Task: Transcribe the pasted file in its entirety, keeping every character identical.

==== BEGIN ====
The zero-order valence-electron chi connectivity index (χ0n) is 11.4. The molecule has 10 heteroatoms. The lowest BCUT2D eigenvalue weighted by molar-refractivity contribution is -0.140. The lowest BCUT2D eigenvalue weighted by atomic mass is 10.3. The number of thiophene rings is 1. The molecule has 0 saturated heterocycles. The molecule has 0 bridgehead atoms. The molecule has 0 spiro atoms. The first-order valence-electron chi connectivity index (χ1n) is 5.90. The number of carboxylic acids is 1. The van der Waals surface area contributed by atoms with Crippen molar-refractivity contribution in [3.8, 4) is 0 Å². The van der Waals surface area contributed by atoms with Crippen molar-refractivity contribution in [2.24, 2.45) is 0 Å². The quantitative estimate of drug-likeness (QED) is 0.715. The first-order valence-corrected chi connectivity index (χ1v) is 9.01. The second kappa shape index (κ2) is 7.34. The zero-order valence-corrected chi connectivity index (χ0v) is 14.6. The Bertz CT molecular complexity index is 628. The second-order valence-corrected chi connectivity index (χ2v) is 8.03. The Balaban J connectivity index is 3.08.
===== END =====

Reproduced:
The zero-order valence-electron chi connectivity index (χ0n) is 11.4. The molecule has 10 heteroatoms. The lowest BCUT2D eigenvalue weighted by molar-refractivity contribution is -0.140. The lowest BCUT2D eigenvalue weighted by atomic mass is 10.3. The number of thiophene rings is 1. The molecule has 0 saturated heterocycles. The molecule has 0 bridgehead atoms. The molecule has 0 spiro atoms. The first-order valence-electron chi connectivity index (χ1n) is 5.90. The number of carboxylic acids is 1. The van der Waals surface area contributed by atoms with Crippen molar-refractivity contribution in [3.8, 4) is 0 Å². The van der Waals surface area contributed by atoms with Crippen molar-refractivity contribution in [2.24, 2.45) is 0 Å². The quantitative estimate of drug-likeness (QED) is 0.715. The first-order valence-corrected chi connectivity index (χ1v) is 9.01. The second kappa shape index (κ2) is 7.34. The zero-order valence-corrected chi connectivity index (χ0v) is 14.6. The Bertz CT molecular complexity index is 628. The second-order valence-corrected chi connectivity index (χ2v) is 8.03. The Balaban J connectivity index is 3.08.